A couple of interesting “events” in relation to gender history have caught my attention in the last week or so.
The first of these was the publication of Hanna Rosin’s The End of Men: And the Rise of Women (11 Oct 2012). Rosin argues that women in the twenty first century are displacing men and moving from being the “Second Sex” to the “First”. As the recession hits, Rosin asserts, men have had to come to terms with increasing unemployment, while women have seized new economic opportunities and are forging ahead in education, wealth, and power. The process will be gradual, Rosin writes – admitting that there is still a “glass ceiling” for women -, but a matriarchy is being established, inverting the hierarchy of the past 40,000 years.
The second “event” which caught my interest was the appearance of Dr Helen Pankhurst on BBC News this morning. Great granddaughter of Emmeline and grandaughter of Sylvia, Helen is the descendant of the famous suffragists and advances a view which runs contrary to that of Rosin. Pankhurst asserts that the period of austerity is damaging women’s economic independence and right to live without violence – with reductions in childcare and services provided by Sure-Start, and Women’s Aid turning away women seeking refuge due to lack of space. Pankhurst also called attention to the “glass ceiling”, going so far as to support the idea of a quota system for the election of female MPs – an issue which raises problems around the concept of democracy.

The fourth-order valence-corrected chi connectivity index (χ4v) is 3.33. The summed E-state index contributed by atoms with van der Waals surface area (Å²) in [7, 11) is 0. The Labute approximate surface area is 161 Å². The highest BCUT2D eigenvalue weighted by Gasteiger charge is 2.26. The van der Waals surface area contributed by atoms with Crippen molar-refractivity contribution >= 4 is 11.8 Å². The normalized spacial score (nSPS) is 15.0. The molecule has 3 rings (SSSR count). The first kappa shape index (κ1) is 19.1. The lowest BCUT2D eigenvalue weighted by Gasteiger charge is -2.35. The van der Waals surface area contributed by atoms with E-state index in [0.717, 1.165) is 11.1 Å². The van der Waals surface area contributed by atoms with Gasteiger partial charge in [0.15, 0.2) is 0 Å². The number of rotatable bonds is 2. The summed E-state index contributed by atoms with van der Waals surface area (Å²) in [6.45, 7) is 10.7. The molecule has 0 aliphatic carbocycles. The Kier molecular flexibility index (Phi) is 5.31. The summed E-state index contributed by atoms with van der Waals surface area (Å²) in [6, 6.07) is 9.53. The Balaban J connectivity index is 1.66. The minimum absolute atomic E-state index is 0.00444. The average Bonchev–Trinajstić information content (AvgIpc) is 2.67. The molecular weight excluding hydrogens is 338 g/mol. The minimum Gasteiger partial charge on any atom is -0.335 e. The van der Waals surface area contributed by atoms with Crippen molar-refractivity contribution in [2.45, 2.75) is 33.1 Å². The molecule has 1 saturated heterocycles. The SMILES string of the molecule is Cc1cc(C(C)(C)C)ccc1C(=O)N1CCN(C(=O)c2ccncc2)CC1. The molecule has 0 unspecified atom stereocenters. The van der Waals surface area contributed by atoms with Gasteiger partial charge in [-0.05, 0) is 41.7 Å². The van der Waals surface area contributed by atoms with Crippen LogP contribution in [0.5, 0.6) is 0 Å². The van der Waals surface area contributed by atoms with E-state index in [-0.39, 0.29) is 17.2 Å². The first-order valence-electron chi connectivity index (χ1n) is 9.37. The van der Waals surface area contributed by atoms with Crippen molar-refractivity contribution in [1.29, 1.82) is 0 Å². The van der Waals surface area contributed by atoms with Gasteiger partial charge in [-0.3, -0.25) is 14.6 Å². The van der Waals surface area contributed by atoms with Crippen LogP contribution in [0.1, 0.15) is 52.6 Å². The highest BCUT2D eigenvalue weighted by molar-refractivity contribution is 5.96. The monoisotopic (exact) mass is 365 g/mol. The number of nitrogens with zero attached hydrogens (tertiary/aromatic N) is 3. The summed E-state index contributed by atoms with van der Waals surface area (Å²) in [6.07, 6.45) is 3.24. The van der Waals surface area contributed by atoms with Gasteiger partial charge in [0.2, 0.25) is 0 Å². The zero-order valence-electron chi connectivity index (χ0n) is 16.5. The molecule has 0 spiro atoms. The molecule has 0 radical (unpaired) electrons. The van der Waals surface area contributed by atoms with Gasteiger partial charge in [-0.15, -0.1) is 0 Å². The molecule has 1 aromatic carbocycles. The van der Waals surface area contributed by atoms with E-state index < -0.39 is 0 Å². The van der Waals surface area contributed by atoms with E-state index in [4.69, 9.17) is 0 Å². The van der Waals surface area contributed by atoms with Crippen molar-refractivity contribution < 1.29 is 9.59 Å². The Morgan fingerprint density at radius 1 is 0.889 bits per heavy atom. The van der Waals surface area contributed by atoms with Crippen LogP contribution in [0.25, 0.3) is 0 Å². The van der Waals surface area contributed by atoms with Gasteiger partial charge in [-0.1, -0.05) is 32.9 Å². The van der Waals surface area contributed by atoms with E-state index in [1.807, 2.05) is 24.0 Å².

These two sets of views raise a number of important questions from the historical point of view. Rosin’s assertion that the past 40,000 years have been dominated by patriarchy demands to be qualified. There is an extensive literature on the significant role that women have played in politics, from the scandals surrounding the influence of Georgiana Cavendish the Duchess of Devonshire, to plebeian women’s involvement in bread riots in the eighteenth century, through to a series of important changes in the nineteenth century: the granting of the Municipal Franchise to women (1869); the election of women to newly created school boards (1870); the appointment of the first female Poor Law Guardian – Martha Merrington (1870); and the admission of women to the Independent Labour Party and the Conservative’s Primrose League (1883). Again, in terms of access to education, improvements have been far more gradual than Rosin would have us believe. In the period 1860-1900 38 girls’ schools were established by the Feminist Girls’ Public Day School company, in addition to 33 Anglican girls schools and 90 girls grammar schools. Women also have a long tradition of attending Universities, with the University of London being the first institution to award degrees to women in 1878 while Sophia Jex Blake established the London School of Medicine for Women in 1874.
This brings me to my second point. Not only is it the case that the history of women’s rights is being presented in a reductionist way but the feminist movement itself is in danger of being misrepresented. While it is essential that we acknowledge and study the Suffragette movement, this needs to be contextualised. Earlier figures in the foundation of the feminist movement, such as Mary Wollstonecroft and Josephine Butler are missing here. Of more direct relevance, the Pankhurst’s Women’s Social and Political Union (1903) was never the most significant women’s suffrage party, having around 2000 members, while Millicent Fawcett’s National Union of Women’s Suffrage (founded 1897) had 100,000. It is important to remember that not all activists for women’s rights wanted suffrage, and that there was also an Anti-Suffrage League.
Whether the twenty-first century is witnessing the ‘End of Men’ or not, it did not mark the beginning of the ‘Rise of women’.
Whether significant improvements to female equality are needed in the twenty-first century or not, the history of women’s rights did not begin with the Suffragettes.